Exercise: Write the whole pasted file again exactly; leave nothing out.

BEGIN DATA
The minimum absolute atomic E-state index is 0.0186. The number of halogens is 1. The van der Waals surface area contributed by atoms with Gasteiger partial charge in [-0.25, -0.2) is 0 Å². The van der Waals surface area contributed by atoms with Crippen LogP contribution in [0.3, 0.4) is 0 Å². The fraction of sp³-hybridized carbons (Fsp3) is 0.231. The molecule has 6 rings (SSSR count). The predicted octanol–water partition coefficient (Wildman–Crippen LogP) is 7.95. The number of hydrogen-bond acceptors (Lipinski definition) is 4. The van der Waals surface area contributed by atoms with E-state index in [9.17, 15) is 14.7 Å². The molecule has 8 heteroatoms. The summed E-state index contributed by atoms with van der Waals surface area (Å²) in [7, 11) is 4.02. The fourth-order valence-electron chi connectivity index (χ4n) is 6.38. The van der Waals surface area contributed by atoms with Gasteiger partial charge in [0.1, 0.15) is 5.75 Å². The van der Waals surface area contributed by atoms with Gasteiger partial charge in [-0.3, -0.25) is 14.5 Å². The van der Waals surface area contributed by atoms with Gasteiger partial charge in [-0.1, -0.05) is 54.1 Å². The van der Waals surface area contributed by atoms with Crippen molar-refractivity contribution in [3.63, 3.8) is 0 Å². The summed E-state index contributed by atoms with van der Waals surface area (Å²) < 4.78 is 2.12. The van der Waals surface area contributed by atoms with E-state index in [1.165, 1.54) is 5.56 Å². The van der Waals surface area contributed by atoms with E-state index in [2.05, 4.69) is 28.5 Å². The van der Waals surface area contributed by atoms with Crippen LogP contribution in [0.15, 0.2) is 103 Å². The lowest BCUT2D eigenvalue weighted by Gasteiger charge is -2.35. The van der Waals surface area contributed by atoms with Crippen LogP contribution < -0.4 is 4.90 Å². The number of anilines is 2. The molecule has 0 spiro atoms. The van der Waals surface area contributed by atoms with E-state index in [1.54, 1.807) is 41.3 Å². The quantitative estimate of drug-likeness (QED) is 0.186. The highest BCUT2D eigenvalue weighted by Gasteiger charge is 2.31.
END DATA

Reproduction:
The minimum absolute atomic E-state index is 0.0186. The number of halogens is 1. The van der Waals surface area contributed by atoms with Gasteiger partial charge in [-0.25, -0.2) is 0 Å². The van der Waals surface area contributed by atoms with Crippen LogP contribution in [0.3, 0.4) is 0 Å². The fraction of sp³-hybridized carbons (Fsp3) is 0.231. The molecule has 6 rings (SSSR count). The predicted octanol–water partition coefficient (Wildman–Crippen LogP) is 7.95. The number of hydrogen-bond acceptors (Lipinski definition) is 4. The van der Waals surface area contributed by atoms with E-state index in [9.17, 15) is 14.7 Å². The molecule has 8 heteroatoms. The summed E-state index contributed by atoms with van der Waals surface area (Å²) in [7, 11) is 4.02. The fourth-order valence-electron chi connectivity index (χ4n) is 6.38. The van der Waals surface area contributed by atoms with Gasteiger partial charge in [0.1, 0.15) is 5.75 Å². The van der Waals surface area contributed by atoms with Gasteiger partial charge in [-0.3, -0.25) is 14.5 Å². The van der Waals surface area contributed by atoms with Gasteiger partial charge in [-0.1, -0.05) is 54.1 Å². The van der Waals surface area contributed by atoms with Crippen molar-refractivity contribution in [3.63, 3.8) is 0 Å². The summed E-state index contributed by atoms with van der Waals surface area (Å²) < 4.78 is 2.12. The van der Waals surface area contributed by atoms with E-state index in [1.165, 1.54) is 5.56 Å². The van der Waals surface area contributed by atoms with E-state index in [2.05, 4.69) is 28.5 Å². The van der Waals surface area contributed by atoms with Crippen LogP contribution in [0.15, 0.2) is 103 Å². The lowest BCUT2D eigenvalue weighted by Gasteiger charge is -2.35. The van der Waals surface area contributed by atoms with Crippen LogP contribution < -0.4 is 4.90 Å². The number of anilines is 2. The molecule has 0 spiro atoms. The van der Waals surface area contributed by atoms with E-state index in [1.54, 1.807) is 41.3 Å². The quantitative estimate of drug-likeness (QED) is 0.186. The highest BCUT2D eigenvalue weighted by Gasteiger charge is 2.31.